Nigeria has had a sluggish economic growth of 2.8% since the end of 2015, according to the 2016 African Economic Outlook (AEO).
The African Economic Outlook is produced annually by the African Development Bank (AfDB), the OECD Development Centre and the United Nations Development Programme (UNDP).
The 2016 African Economic Outlook (AEO) was launched by the Nigeria Country Office of the African Development Bank at an outreach event held last week at the Ahmadu Bello University in Zaria.
The Nigerian economy has been adversely affected by external shocks, in particular a fall in the global price of crude oil, said the report authors, Robert Asogwa, Barbara Barungi, Ojijo Odhiambo, and Alemu Zerihun.
The report says, “Growth slowed sharply from 6.2% in 2014 to an estimated 3.0% in 2015. Inflation increased from 7.8% to an estimated 9.0%. The sluggish growth is mainly attributed to a slowdown in economic activity which has been adversely impacted by the inadequate supply of foreign exchange and aggravated by the foreign exchange restrictions targeted at a list of 41 imports, some of which are inputs for manufacturing and agro-industry.”
This, the report says, has resulted in cuts in production and shedding of labour in some sectors. “However, with the increasing policy concern over the decline in growth, the central bank has moved to reduce the cost of borrowing for government and the private sector to stimulate the economy.”
The authors said the 2016 outlook is for slow economic recovery as some of the reforms begin to take effect and measures to boost the economy, such as increased spending on infrastructure, are implemented. “Some specific reforms pursued by the new administration to lay a foundation for renewed growth are commendable. The key reforms include the rationalisation of the public sector in order to cut the cost of governance; enforcement of the single treasury account to block financial leakages; renewed efforts at enforcement of tax compliance; preparation for zero-budgeting starting in 2016; and increasing the ratio of capital to recurrent expenditure to 30:70.”
Security, the report notes, remained a major challenge, in the northeast in particular. “While the military has stepped up the fight against the Boko Haram insurgency the humanitarian situation has continued to deteriorate. The number of internally displaced persons is estimated at over 2 million, located mainly in the cities where conditions are safer. Both the government and development partners continue to explore additional ways of improving the situation.”
The publication covers all 54 African nations, with individual country notes and corresponding statistical annexes. Nigeria’s case formed the basis for exchange of views on the AEO, as well as deliberations on prospects for the Nigerian economy.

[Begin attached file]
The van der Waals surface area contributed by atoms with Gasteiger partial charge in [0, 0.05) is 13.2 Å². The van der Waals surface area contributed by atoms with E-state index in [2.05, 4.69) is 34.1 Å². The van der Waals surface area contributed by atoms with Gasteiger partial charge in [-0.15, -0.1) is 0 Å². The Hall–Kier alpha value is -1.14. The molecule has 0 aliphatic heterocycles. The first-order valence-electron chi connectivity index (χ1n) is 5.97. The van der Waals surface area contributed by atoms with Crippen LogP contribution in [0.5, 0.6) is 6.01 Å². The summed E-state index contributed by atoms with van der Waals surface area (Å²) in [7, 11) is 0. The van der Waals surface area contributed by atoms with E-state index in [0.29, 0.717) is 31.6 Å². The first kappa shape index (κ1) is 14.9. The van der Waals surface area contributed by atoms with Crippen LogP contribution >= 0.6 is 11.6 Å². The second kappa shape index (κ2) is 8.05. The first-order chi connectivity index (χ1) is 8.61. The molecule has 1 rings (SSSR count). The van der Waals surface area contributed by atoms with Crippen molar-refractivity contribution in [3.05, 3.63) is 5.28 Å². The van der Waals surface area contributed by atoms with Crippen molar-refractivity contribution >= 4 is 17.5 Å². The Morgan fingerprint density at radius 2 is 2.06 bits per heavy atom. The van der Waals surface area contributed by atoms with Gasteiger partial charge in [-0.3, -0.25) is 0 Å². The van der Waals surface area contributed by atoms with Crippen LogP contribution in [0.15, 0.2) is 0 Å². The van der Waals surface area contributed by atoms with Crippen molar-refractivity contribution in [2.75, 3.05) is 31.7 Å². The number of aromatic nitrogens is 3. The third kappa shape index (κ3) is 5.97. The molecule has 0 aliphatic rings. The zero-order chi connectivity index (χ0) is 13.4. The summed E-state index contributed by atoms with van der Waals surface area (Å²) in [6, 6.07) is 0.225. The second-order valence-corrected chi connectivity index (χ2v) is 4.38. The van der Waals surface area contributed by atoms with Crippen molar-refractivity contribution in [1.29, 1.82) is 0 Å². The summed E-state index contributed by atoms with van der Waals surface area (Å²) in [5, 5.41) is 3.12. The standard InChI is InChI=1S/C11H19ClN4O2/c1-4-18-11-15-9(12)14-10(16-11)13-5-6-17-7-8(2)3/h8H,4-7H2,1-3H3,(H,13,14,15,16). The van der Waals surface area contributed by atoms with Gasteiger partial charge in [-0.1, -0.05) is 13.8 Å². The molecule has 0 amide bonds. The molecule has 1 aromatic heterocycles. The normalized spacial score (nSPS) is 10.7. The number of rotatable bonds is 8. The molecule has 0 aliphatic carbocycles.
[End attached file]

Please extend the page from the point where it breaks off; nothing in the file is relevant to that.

At the time of the report launch, Barungi reported that the economy had contracted further by 0.36% in the first quarter of 2016, while inflation continued to rise, standing at 16.5%.
Policy reforms by the new administration are highlighted, and they include strong fiscal policy, improvements in public sector transparency and accountability, as well as adoption of a more flexible exchange rate.
The theme of the 2016 AEO is Sustainable Cities and Structural Transformation. The report looks closely at Africa’s distinctive pathways towards urbanisation, and how this is increasingly shifting economic resources to more productive activities.
Nigeria has been rapidly urbanising, with fast-growing cities such as Lagos and Kano facing increasing unemployment and income inequality due to poor urban planning and weak links between structural transformation and urbanization, say the report.
“Urbanisation is a megatrend that is transforming African societies profoundly. However, this is not accompanied by structural transformation, and therefore industrialisation remains rather slow. Two-thirds of the investments in urban infrastructure until 2050 are yet to be made,” the report adds.
If harnessed by adequate urban planning policies, urbanisation can help advance economic development through higher agricultural productivity, industrialisation, services and foreign direct investment in urban corridors, the authors said.
“Sustainable cities can only be driven by structural transformation if there is an integrated approach to urban planning. It is expected that the Federal Ministry of Power, Works and Housing will review the urban development policy and work with other line ministries to improve service delivery and chart a way forward for tapping into the opportunities provided by the growth of cities in Nigeria.
“Lagos is one of the seven mega-cities in Africa and has a high potential for innovation and job creation opportunities in sectors such as construction, information communications and technology (ICT) and retail trade,” the report says.
The July 29, 2016 event started off with a brief meeting with the university’s senior management, which expressed appreciation of the Bank’s efforts in reaching out to academia and encouraging scholars to engage in public policy space. In his remarks, the Country Director of AfDB’s Nigeria Office, Ousmane Dore, emphasised the importance of the report. “It significantly informs policy dialogue and feeds into the design of Bank’s projects to support government priorities,” Dore said.
AfDB Lead Economist Barbara Barungi outlined the main findings of the report. According to the publication, Africa’s economic performance had been steady and was expected to remain moderate in 2015 and strengthen in 2016 against the backdrop of a fragile global economy. The continent remained the second fastest-growing economic region after East Asia. The report predicts the continent’s average growth at 3.7% in 2016, increasing to 4.5% in 2017, provided the world economy strengthens and commodity prices gradually recover.